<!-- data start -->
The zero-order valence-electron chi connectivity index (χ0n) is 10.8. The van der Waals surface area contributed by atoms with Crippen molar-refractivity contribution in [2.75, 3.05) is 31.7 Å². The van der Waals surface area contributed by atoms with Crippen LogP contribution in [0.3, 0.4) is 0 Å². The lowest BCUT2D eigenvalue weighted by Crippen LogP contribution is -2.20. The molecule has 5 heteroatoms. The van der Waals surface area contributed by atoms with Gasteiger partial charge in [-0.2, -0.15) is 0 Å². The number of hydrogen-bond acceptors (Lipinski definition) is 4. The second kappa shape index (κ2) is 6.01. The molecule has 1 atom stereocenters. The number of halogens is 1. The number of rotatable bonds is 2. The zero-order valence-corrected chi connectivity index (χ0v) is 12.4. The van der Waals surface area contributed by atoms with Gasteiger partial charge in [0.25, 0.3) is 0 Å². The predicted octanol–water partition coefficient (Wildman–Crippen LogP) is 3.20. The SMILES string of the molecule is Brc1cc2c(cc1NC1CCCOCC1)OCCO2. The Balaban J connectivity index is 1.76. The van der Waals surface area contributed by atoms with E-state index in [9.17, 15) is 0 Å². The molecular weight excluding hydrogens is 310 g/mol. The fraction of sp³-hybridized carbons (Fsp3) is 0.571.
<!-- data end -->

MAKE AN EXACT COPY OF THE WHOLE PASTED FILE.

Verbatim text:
The zero-order valence-electron chi connectivity index (χ0n) is 10.8. The van der Waals surface area contributed by atoms with Crippen molar-refractivity contribution in [2.75, 3.05) is 31.7 Å². The van der Waals surface area contributed by atoms with Crippen LogP contribution in [0.3, 0.4) is 0 Å². The lowest BCUT2D eigenvalue weighted by Crippen LogP contribution is -2.20. The molecule has 5 heteroatoms. The van der Waals surface area contributed by atoms with Gasteiger partial charge in [-0.2, -0.15) is 0 Å². The number of hydrogen-bond acceptors (Lipinski definition) is 4. The second kappa shape index (κ2) is 6.01. The molecule has 1 atom stereocenters. The number of halogens is 1. The number of rotatable bonds is 2. The zero-order valence-corrected chi connectivity index (χ0v) is 12.4. The van der Waals surface area contributed by atoms with Gasteiger partial charge in [0.25, 0.3) is 0 Å². The predicted octanol–water partition coefficient (Wildman–Crippen LogP) is 3.20. The SMILES string of the molecule is Brc1cc2c(cc1NC1CCCOCC1)OCCO2. The Balaban J connectivity index is 1.76. The van der Waals surface area contributed by atoms with E-state index in [9.17, 15) is 0 Å². The molecular weight excluding hydrogens is 310 g/mol. The fraction of sp³-hybridized carbons (Fsp3) is 0.571.